Exhibitions and events
AD 79 in HD: broadcasting Pompeii Live

At time of writing we are under a week away from two live cinema events for the British Museum exhibition Life and death in Pompeii and Herculaneum, and I wanted to give you a bit more detail about what we are planning, as well as a glimpse behind the scenes at the huge amount of activity now taking place.

Pompeii Live presenters Bettany Hughes and Peter Snow

Pompeii Live presenters Bettany Hughes and Peter Snow

Our ambition from the beginning has been to provide an exclusive ‘private view’ experience of the exhibition. We realised the best way to experience the exhibition was to have a ‘private guided tour’ in the presence of experts able to bring the objects to life through the stories they tell. This ‘private tour’ experience is of course not one that we can offer every visitor to the Museum but through a special event such as Pompeii Live we can, for one night and using the power of live satellite broadcasting, bring that experience directly into cinemas across the UK.

We are thrilled at visitors planning to join us from as far afield as Thurso, Swansea, Belfast, Plymouth and Norwich. Over 80% of the available tickets have been sold, so we are telling visitors to make sure they have their ticket in advance if they want to join us live.

Preparations for the Pompeii Live broadcast

Preparations for the Pompeii Live broadcast

Over the 80-minute broadcast, visitors will be led by our main presenters, Peter Snow and Bettany Hughes. They will be joined by specialist contributors including historians Mary Beard and Andrew Wallace-Hadrill, chef Giorgio Locatelli and, broadcaster and gardening expert, Rachel De Thame. We feel very privileged to have such an amazing line-up who will take us much closer to the people of these tragic cities and what their daily lives were like. Giorgio Locatelli, for example, has been experimenting in his kitchen in central London with a recipe for the carbonised loaf of the bread – one of the star objects in the exhibition.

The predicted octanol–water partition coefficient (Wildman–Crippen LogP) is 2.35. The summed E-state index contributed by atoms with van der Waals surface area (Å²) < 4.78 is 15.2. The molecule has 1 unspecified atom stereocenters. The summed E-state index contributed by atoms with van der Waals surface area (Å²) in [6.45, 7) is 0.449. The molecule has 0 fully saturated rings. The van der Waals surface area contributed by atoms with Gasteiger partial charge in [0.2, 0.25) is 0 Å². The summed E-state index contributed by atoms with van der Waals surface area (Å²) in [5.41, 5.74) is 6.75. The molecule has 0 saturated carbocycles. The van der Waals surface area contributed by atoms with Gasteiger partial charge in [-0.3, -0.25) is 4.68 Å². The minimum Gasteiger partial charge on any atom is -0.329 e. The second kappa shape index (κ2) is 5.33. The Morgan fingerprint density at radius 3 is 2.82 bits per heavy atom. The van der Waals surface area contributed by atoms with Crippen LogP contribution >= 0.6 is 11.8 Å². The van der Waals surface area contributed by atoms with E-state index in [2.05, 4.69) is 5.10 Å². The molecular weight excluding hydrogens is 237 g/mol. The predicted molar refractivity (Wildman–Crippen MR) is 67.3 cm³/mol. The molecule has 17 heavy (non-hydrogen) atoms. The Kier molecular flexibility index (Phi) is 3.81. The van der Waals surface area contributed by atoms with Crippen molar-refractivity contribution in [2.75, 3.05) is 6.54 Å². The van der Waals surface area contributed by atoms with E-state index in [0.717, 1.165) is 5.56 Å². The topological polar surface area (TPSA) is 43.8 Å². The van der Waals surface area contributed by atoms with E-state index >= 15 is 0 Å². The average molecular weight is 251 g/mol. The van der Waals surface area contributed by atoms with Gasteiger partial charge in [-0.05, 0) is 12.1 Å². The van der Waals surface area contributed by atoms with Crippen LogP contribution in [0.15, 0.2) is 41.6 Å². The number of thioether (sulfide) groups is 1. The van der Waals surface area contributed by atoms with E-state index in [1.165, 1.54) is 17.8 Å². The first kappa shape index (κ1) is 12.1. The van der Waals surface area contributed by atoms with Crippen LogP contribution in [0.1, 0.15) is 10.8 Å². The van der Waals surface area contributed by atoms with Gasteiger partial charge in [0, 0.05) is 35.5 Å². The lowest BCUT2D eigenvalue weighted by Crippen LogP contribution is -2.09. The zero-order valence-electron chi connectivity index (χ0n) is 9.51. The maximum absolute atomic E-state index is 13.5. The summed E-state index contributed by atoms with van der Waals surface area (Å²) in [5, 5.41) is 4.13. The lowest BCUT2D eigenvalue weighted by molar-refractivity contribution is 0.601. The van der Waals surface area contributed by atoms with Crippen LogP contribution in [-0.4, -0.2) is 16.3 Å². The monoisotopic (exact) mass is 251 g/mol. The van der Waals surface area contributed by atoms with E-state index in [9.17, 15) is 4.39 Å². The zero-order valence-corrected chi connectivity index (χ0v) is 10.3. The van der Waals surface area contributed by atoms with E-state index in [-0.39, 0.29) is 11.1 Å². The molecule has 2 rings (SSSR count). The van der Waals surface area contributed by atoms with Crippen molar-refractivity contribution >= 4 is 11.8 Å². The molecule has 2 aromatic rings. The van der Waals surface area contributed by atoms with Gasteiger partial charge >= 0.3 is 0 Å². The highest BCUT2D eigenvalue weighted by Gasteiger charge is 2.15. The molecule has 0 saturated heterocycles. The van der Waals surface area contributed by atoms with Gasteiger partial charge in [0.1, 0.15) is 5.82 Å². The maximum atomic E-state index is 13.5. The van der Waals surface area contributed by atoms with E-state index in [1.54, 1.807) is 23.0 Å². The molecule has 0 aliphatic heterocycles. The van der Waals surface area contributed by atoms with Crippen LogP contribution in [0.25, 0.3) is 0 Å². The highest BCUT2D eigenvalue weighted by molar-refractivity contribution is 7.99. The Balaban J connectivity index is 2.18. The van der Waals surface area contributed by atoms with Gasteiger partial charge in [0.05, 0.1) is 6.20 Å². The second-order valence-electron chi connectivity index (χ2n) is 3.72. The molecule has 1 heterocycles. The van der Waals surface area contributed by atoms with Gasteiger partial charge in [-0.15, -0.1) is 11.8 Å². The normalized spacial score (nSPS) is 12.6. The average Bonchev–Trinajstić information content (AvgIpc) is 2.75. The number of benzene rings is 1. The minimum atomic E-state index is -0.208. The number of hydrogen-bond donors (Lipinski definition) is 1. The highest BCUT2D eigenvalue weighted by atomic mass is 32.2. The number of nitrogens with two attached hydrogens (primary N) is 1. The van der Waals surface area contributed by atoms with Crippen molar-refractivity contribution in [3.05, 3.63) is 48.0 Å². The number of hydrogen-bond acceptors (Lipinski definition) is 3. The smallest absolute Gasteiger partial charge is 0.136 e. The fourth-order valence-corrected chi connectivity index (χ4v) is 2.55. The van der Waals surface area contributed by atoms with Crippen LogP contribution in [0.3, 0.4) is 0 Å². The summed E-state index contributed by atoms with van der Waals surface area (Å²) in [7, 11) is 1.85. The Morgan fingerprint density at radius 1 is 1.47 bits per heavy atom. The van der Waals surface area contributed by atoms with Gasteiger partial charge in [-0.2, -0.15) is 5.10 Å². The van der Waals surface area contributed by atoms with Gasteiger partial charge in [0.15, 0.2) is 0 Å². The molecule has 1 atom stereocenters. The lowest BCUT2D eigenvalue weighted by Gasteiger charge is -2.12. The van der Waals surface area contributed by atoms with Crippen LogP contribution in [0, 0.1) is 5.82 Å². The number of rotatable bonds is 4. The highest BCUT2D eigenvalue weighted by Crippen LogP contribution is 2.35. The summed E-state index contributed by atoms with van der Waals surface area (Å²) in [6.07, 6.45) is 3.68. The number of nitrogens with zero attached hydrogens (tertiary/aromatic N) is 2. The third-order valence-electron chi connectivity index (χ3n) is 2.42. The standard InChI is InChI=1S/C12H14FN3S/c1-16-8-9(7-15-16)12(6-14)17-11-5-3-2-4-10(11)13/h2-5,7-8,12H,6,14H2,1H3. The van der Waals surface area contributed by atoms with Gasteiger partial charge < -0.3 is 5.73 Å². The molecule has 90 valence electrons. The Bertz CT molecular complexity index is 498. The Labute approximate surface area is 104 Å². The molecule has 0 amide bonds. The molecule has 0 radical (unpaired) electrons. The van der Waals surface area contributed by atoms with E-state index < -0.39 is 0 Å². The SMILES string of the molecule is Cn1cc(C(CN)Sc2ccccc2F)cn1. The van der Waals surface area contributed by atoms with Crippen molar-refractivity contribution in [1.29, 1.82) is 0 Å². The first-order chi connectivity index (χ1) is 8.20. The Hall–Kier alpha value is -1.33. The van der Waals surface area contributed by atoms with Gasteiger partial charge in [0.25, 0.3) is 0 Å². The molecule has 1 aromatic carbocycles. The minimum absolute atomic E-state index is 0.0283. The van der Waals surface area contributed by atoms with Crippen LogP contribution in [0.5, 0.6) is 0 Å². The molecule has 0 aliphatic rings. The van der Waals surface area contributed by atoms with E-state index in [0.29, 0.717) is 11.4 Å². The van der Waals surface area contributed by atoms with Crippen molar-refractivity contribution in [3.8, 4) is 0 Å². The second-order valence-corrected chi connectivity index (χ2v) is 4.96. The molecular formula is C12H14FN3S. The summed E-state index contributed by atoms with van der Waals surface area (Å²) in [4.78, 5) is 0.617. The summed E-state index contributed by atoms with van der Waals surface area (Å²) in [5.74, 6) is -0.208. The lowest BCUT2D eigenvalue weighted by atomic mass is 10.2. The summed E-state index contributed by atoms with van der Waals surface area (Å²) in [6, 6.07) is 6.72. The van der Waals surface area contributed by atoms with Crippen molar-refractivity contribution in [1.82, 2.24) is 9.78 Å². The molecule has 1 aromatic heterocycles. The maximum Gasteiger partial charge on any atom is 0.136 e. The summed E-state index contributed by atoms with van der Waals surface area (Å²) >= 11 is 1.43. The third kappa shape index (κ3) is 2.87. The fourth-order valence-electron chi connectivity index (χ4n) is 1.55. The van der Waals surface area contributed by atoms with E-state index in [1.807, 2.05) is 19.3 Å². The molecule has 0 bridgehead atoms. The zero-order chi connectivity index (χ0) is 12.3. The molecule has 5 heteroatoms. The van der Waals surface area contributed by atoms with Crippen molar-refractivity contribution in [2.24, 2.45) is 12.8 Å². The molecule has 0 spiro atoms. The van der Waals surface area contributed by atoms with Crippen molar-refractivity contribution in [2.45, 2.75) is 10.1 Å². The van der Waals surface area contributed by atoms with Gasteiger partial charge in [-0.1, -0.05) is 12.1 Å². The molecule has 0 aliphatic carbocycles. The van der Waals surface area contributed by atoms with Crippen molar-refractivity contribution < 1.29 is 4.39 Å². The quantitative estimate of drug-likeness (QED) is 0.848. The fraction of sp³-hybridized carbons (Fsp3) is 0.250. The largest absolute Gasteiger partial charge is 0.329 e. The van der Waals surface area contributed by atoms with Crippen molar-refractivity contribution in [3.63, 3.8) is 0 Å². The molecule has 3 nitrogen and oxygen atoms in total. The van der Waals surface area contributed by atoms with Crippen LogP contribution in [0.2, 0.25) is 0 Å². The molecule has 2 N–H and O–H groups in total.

Chef, Giorgio Locatelli and broadcaster Peter Snow making plans for the event

Chef, Giorgio Locatelli and broadcaster Peter Snow making plans for the event

We have already started our rehearsals and preparations for the show and feel certain that audiences are in for a real treat when they join us live on the night. On Monday, the outside broadcast vehicles arrive at the Museum and we start the process of – overnight – building a live broadcast studio in the heart of the British Museum. On Tuesday 18 June we rehearse the event and are then live to over 280 cinemas across the UK at 19.00 BST.

Following the live broadcast, over 1,000 cinemas across the world in over 60 territories will show a recorded ‘as live’ version of the event. This will be shown in cinemas as far flung as China, India and the USA.

Preparations for Pompeii Live

Preparations for Pompeii Live

In addition to our main broadcast event on Tuesday 18 June, our team has developed a live cinema event for school audiences. This will allow schools across the UK to go to their local cinema and be transported live to the British Museum to explore the objects in the exhibition as well as content designed to link to Key Stage two subject areas. They’ll be guided by presenters Naomi Wilkinson and Ed Petrie, as well as a cast of specialist contributors.

You can find your nearest participating cinema, in the UK and across the world, on our website at britishmuseum.org/pompeiilive and follow preparations for both live events on Twitter using #PompeiiLive.

 

 



Life and death in Pompeii and Herculaneum is at the British Museum until 29 September 2013.

Exhibition sponsored by Goldman Sachs.
In collaboration with Soprintendenza Speciale per I Beni Archeologici di Napoli e Pompei.

Tweet using #PompeiiExhibition and @britishmuseum